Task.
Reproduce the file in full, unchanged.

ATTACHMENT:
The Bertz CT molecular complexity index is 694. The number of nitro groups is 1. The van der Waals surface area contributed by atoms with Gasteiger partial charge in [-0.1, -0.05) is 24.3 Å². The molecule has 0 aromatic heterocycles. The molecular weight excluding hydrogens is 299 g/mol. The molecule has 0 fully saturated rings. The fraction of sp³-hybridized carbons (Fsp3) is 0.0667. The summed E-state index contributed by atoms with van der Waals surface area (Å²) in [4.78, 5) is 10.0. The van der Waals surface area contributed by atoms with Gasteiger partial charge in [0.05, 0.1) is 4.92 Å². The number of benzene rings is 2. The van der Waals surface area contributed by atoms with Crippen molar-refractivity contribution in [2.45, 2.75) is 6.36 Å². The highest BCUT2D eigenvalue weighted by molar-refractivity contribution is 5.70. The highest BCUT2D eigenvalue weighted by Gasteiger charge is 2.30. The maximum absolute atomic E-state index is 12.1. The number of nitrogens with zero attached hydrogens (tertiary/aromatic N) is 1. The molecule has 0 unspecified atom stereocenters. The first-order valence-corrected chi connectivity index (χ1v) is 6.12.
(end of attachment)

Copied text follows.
The Bertz CT molecular complexity index is 694. The number of nitro groups is 1. The van der Waals surface area contributed by atoms with Gasteiger partial charge in [-0.1, -0.05) is 24.3 Å². The molecule has 0 aromatic heterocycles. The molecular weight excluding hydrogens is 299 g/mol. The molecule has 0 fully saturated rings. The fraction of sp³-hybridized carbons (Fsp3) is 0.0667. The summed E-state index contributed by atoms with van der Waals surface area (Å²) in [4.78, 5) is 10.0. The van der Waals surface area contributed by atoms with Gasteiger partial charge in [0.05, 0.1) is 4.92 Å². The number of benzene rings is 2. The van der Waals surface area contributed by atoms with Crippen molar-refractivity contribution in [2.45, 2.75) is 6.36 Å². The highest BCUT2D eigenvalue weighted by molar-refractivity contribution is 5.70. The highest BCUT2D eigenvalue weighted by Gasteiger charge is 2.30. The maximum absolute atomic E-state index is 12.1. The number of nitrogens with zero attached hydrogens (tertiary/aromatic N) is 1. The molecule has 0 unspecified atom stereocenters. The first-order valence-corrected chi connectivity index (χ1v) is 6.12.